KINGMAN - With seeming disregard for City Council's elimination of his department two weeks ago and another vote this week to cut his severance package, outgoing Economic Development Director Jeff Weir spoke with pride, confidence, and a sense of accomplishment when he presented the Economic Development Strategic Plan Monday night.
The tone of his speech wasn't what one would expect from a man who will be leaving the job come June 30. But the energy and conviction with which he spoke of the months of hard work from community members indicated that he was looking past Council's recent actions.
It's been six months since he pulled together business leaders, city staff and residents concerned about Kingman's economic prospects to develop the plan. The plan as presented, he said, is a consensus from all members on what Kingman will need for a sustainable economy.
Some of the items outlined include goals for business recruitment, affordable housing development, cooperation with other government agencies and even a branding campaign for the city.
"We all know about Route 66, but we don't know about all the other amenities," he said Monday.
"There are many, many positive things in this community, and they need to be identified and a plan put forth so that we can go out to the rest of the world and let them know who we are."
Perhaps viewing the completion of the report as his legacy for Kingman, Weir asked at the conclusion of the meeting that Council implement the plan before the end of the fiscal year.
"It is one of the best strategic plans I've had the opportunity to help prepare and bring forth for anybody," he told Council. "This plan has more emphasis on action to be taken than any other strategic plan that I've prepared."
The 22-page document outlines the current economic status of Kingman, identifies strengths and weaknesses and recommends the creation of several committees to address focus areas in the future.
One of the initiatives calls for a property tax to fund existing and future city services.
"There's a group of people that represent businesses and numbers in the community ... (who) absolutely support implementation of a primary property tax.
"We need it for our own benefit as a community so we have a sustainable funding source," he said. Weir proposed addressing this in November alongside the $46 million in bonds on the ballot.
Anther significant item of discussion was the perceived problem of affordable housing.
"It absolutely deals directly to the heart of the ability to continue to offer people hope, an opportunity to sit here and opportunity to be a part of this community in the way that they should be," Weir said.
The new plan calls for a Quality of Living Committee that will meet with residents to address issues, make recommendations to Council and assist with development of "specific action plans."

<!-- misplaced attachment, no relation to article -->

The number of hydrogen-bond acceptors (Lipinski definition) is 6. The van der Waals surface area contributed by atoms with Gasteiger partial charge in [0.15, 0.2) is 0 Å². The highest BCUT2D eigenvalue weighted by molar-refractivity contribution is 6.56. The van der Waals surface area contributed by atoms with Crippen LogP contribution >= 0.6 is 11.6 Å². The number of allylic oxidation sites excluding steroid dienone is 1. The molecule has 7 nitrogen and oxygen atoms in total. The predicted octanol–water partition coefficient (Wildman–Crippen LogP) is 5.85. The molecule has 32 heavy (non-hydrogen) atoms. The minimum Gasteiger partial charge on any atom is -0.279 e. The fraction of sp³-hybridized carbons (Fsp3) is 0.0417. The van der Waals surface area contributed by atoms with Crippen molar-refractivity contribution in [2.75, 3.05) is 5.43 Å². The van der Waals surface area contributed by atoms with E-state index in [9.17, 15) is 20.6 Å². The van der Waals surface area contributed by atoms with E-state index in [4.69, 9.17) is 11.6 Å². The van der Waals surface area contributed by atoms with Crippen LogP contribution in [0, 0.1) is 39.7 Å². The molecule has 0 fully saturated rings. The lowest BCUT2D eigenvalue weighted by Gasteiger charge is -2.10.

Other initiatives called for attention to a preparation plan for future job opportunities, a plan for annexation policies, an effort toward maintaining Kingman as the government center of Mohave County and a marketing plan "that produces successful business recruitment results."
Copies of the plan can be obtained at the city complex, 310 N. Fourth St.
Several people spoke following Weir's presentation, reiterating the need to implement the report and some showing support for Weir and an economic development department.
Kathy Taylor, a resident, registered voter and Realtor, expressed concern for the future without someone watching the economy.
"We need to be proactive, not reactive," she said.
Five years ago Kingman didn't have an economic development director or impact fees, she said, and the city had "missed the boat."
"Kingman's going to grow whether we want it to or not; we don't have a choice in the matter," she said. "I'm just hoping that you will look at the strategic plan and think about the future of Kingman and think what is your plan B ... now that we don't' have an economic development department."
Mohave Engineering Associates President Peter Proffit said he was very pleased to be a part of the committee that created the strategic plan.
"As long as I've been in Kingman, been involved, this is the best effort that I've seen towards building a trust of the people that live here and the people that have a stake in what's going on. And I think this report reflects that."
Proffit encouraged Council to approve the report, as many residents put in a lot of effort and personal time to produce it.
Last but not least, Kingman Regional Medical Center Public Relations Director Jamie Taylor praised the work of the committee and encouraged continued focus on the growth-related issues facing Kingman.
"I think in the past we've had a tendency of kind of an ostrich syndrome, where if I put my head in the sand and don't look at it, it won't happen. And then, unfortunately, it's happened anyway," she said, referring to the population boom in recent years.
She said her husband predicted in 1998 that at some point Kingman would be discovered, and it was, she said.
"We need to get in front of that growth. We need to plan for it," she said.
"We are a valuable community. We can ask our developers to help support our infrastructure. We need to get them involved in our planning, and we need to use the strategic plan to look to the future.
"We have a lot of things to offer. We need this vision for the future, where we will be 10 years, 20 years, 40 years from now, and this strategic plan addresses this need," she said.
Council took no action on the report, but Weir asked that members review it and provide feedback before implementation at the June 18 meeting.